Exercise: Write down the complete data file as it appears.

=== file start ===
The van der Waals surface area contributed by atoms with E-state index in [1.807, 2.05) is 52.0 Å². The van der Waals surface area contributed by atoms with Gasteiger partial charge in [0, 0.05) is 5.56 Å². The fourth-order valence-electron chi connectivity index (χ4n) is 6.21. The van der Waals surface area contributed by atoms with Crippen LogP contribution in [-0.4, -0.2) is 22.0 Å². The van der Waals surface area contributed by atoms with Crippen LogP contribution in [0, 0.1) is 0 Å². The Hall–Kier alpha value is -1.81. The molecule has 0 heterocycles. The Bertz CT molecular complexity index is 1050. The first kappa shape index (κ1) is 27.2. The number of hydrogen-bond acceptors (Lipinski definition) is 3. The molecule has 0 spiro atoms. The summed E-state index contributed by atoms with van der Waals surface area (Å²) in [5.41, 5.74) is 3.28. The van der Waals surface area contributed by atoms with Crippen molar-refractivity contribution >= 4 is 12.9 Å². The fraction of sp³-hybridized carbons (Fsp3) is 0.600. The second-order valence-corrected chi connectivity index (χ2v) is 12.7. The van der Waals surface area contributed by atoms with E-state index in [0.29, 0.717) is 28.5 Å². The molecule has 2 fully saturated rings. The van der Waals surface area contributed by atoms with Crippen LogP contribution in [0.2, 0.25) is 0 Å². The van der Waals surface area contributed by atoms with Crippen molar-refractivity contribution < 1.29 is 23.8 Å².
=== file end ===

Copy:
The van der Waals surface area contributed by atoms with E-state index in [1.807, 2.05) is 52.0 Å². The van der Waals surface area contributed by atoms with Gasteiger partial charge in [0, 0.05) is 5.56 Å². The fourth-order valence-electron chi connectivity index (χ4n) is 6.21. The van der Waals surface area contributed by atoms with Crippen LogP contribution in [-0.4, -0.2) is 22.0 Å². The van der Waals surface area contributed by atoms with Crippen LogP contribution in [0, 0.1) is 0 Å². The Hall–Kier alpha value is -1.81. The molecule has 0 heterocycles. The Bertz CT molecular complexity index is 1050. The first kappa shape index (κ1) is 27.2. The number of hydrogen-bond acceptors (Lipinski definition) is 3. The molecule has 0 spiro atoms. The summed E-state index contributed by atoms with van der Waals surface area (Å²) in [5.41, 5.74) is 3.28. The van der Waals surface area contributed by atoms with Crippen molar-refractivity contribution >= 4 is 12.9 Å². The fraction of sp³-hybridized carbons (Fsp3) is 0.600. The second-order valence-corrected chi connectivity index (χ2v) is 12.7. The van der Waals surface area contributed by atoms with E-state index in [0.29, 0.717) is 28.5 Å². The molecule has 2 fully saturated rings. The van der Waals surface area contributed by atoms with Crippen LogP contribution in [0.2, 0.25) is 0 Å². The van der Waals surface area contributed by atoms with Crippen molar-refractivity contribution < 1.29 is 23.8 Å².